Wednesday, March 11, 2009

Zac's Surgery - 48 Hours Later

After the events of Monday, Karlene and I were exhausted – physically and mentally. It was a grueling, 12-hour roller-coaster ride that left us spent. Karlene turned in at 8:30pm and her parents soon followed. I volunteered to take the first shift of watching and taking care of Zachary.

Zac was excited about being back home after the surgery. He was also still under the influence of some pretty heavy meds and therefore not exactly in his right mind. We had a cane waiting for him and for the first several hours after arriving back home, he was hobbling around jabbering about this and about that. We actually had to get on to him about his excessive talking – that he needed to take it easy because of all the facial work and that the stitches needed to heal.

Zac’s aunt, Rebecca came over to the house bringing a great dinner with her and a cool balloon bouquet for Zac featuring a giant “Get well soon” balloon that actually sings (“Don’t worry, be happy”). Unfortunately, “Aunt Becky” dropping by also meant a fresh set of ears for a re-run of Zac’s stories from the surgical front.

By 7:00pm, we finally got him quieted down and onto his temporary “bed” in the downstairs living room, reclining on the couch. I would be sleeping downstairs, also – around the corner on an inflatable bed that we had temporarily set up for Zac in the back room. However, when the doctors told us that he needed to sleep in a propped-up position, we realized that the inflatable was not going to work for him. At around 7:30pm, Zac finally succumbed to the siren’s song of the meds in his system, as they ever-strongly urged him to follow their beckoning call to La-La Land.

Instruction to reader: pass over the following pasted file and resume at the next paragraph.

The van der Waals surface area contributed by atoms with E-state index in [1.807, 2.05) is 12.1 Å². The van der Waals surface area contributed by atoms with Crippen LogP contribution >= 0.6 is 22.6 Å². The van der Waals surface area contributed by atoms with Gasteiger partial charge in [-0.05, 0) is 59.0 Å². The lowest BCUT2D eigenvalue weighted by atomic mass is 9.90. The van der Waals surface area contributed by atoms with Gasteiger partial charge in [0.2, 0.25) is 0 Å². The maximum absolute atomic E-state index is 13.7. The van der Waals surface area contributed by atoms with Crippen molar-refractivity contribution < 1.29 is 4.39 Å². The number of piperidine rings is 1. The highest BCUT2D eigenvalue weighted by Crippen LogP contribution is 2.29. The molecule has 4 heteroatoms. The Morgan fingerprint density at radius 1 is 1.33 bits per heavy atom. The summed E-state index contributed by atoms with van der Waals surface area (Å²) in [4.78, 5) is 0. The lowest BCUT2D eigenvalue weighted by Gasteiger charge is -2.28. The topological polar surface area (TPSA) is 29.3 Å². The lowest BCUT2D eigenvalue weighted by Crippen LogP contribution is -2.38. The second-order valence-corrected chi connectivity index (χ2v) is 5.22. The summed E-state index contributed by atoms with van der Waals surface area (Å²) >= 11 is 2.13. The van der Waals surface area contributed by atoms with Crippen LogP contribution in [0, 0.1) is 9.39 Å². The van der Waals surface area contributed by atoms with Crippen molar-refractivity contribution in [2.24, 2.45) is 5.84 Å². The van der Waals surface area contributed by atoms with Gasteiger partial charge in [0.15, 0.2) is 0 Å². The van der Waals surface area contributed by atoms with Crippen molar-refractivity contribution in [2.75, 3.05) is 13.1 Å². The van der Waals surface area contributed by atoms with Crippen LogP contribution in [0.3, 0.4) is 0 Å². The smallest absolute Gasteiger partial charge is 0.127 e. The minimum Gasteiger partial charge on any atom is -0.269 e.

After Zac was in place, everyone else drifted off to their rooms to drift off to a much-anticipated night of sleep. That is, with the exception of our resident night owl, Tara and myself. I sat down at the computer and blogged about Zac’s big day. After that, I went and tried to sleep on the inflatable bed and, as tired as I was, had a hard time joining everyone else in the household in that blissful place called dreamland. I tossed and turned and prayed. I put on a B movie and tossed and turned and prayed some more. Finally, after two straight nights with very little sleep, I dosed off. It was around midnight.